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San Mateo

San Mateo

A bustling downtown, outdoor destinations, and outstanding dining make this small city a must for Bay Area visitors

  • Summary
  • Official Resources
  • Things to do
  • Gallery
  • Places to Eat & Drink

With a beautifully preserved downtown and endless ways to get outdoors and enjoy The San Francisco Peninsula’s nearly perfect weather, the city of San Mateo is an appealing community of just over 100,000 residents with an identity distinct from the Bay Area’s larger cities.

Although its location along Highway 101 and the Caltrain rail line makes for easy travel into San Francisco and San Jose, spend time here and you’ll quickly discover that San Mateo has much to offer on its own merits.

Your first stop should be the city’s walkable downtown and its collection of historic buildings from the 1920s and 1930s, with a few structures dating all the way back to the late 1800s. Download a self-guided architecture tour to help bring San Mateo’s past alive as you shop and explore the downtown area. Speaking of shopping, the big selection at the Hillsdale Shopping Center includes a host of popular brands, including Lululemon and Michael Kors, as well as such surprises as the first U.S. showroom for VInFast, a Vietnamese manufacturer of luxury, all-electric vehicles.
 

Sibby's Cupcakery, San Mateo, California


Where to Eat in San Mateo

Downtown San Mateo is filled with a diverse selection of acclaimed restaurants that draw diners from throughout the Bay Area. For authentic Korean cuisine, try such specialties as the seafood bibimbap (a rice dish) at Daeho Kalbijjim & Beef Soup, where servers use butane torches to melt the cheese topping on another dish, the braised short ribs.

Steak lovers will find an assortment of prime cuts at Porterhouse, a classic American steakhouse, while you can satisfy your sweet tooth by calling ahead for the baked-to-order specialties at Sibby’s Cupcakery. Plan way in advance to make a reservation at the Michelin-starred Sushi Yoshizumi, an intimate spot that lets you savor a genuine Edomae-style omakase experience—a Tokyo sushi tradition that emphasizes the use of local seafood and a unique marinading technique. A short distance from downtown in a tiny, colorful cottage, All Spice’s creative, Indian-influenced modern California cuisine also earned Michelin praise.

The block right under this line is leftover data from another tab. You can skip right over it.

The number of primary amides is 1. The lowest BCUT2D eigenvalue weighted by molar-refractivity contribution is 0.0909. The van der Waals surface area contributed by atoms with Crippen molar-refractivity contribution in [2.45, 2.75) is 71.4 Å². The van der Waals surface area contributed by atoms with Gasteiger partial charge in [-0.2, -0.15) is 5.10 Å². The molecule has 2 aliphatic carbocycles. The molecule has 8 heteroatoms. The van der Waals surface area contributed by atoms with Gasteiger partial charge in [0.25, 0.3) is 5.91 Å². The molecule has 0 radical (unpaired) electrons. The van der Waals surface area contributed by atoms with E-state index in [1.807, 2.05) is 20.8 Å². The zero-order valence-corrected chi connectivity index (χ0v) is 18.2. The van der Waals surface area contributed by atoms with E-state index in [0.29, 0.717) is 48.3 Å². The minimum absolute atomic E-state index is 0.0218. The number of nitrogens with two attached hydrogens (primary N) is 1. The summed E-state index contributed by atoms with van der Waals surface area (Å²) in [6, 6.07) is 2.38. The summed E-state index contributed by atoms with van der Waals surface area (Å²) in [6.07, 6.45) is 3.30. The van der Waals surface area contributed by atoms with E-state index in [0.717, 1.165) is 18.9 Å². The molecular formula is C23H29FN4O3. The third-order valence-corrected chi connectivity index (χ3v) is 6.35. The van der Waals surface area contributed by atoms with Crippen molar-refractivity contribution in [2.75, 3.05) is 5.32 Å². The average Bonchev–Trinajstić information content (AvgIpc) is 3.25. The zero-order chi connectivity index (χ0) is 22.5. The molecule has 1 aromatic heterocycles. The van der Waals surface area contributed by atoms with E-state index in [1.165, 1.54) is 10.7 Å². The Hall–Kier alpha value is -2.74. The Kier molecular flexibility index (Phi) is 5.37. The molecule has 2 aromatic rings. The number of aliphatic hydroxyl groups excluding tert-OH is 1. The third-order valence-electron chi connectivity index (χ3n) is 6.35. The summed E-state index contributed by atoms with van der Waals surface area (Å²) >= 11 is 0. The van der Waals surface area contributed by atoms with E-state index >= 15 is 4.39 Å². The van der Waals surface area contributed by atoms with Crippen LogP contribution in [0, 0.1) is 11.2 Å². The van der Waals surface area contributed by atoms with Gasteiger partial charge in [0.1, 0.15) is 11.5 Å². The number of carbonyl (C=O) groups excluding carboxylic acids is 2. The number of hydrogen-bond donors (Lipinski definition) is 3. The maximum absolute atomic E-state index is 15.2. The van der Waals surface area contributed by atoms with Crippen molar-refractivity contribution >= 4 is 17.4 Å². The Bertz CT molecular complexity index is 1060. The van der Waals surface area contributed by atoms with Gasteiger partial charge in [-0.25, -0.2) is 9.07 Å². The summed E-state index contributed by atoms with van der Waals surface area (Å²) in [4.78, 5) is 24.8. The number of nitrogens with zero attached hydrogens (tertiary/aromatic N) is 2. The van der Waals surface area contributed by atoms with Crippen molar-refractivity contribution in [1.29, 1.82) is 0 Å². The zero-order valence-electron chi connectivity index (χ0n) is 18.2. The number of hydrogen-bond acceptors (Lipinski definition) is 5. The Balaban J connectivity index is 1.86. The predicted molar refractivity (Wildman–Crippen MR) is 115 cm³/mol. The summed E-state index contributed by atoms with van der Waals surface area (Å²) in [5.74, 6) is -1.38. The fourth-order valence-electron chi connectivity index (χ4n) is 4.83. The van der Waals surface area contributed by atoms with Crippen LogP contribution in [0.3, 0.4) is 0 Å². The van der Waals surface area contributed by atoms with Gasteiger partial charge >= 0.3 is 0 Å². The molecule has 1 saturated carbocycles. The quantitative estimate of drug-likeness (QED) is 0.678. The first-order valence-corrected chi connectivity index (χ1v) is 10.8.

Outdoor Activities in San Mateo

The city’s other great gathering place is the 16.3-acre San Mateo Central Park, a onetime estate close to downtown. Don’t miss the koi ponds and pagoda at the park’s serene Japanese Garden, which is considered one of the finest in California. To experience the natural side of San Mateo, head over to the city’s stretch along San Francisco Bay. A boardwalk edges the shoreline at Seal Point Park and offers a great vantage point for birdwatching and wildlife viewing. For a close-up look at some of the Bay Area’s local critters, CuriOdyssey is a non-profit museum and zoo that cares for nearly 100 animals and includes a 4,000-square-foot aviary.

CuriOdyssey is situated within the 670-acre Coyote Point Recreation Area. The recreation area’s extensive trail network and a section of the San Francisco Bay Trail let you enjoy beautiful bay views, as well as a unique perspective on incoming flights to San Francisco International Airport and windsurfers gliding across the water. There’s also a large castle-and-dragon-themed playground for kids, and dogs are allowed on a leash. For those who want to get out on the water, Boardsports California offers rentals and lessons.

Hikers and bicyclists also have plenty of options in and around San Mateo. Just west of Interstate 280, the six-mile Sawyer Camp Trail runs parallel to Crystal Springs Reservoir and San Andreas Lake, two bodies of water on the San Andreas Fault. Look for the 600-year-old Jepson Laurel, the state’s oldest laurel tree, as well as bald eagles and golden eagles. The trail is a segment of the Crystal Springs Regional Trail, a 15-mile route that runs through a diverse range of habitats, including old-growth Douglas fir forests. If you’re looking for more outdoor  options, consider hiking through grasslands and meadows to the top of Sugarloaf Mountain. The payoff: expansive bay views at Laurelwood Park, the largest in San Mateo.

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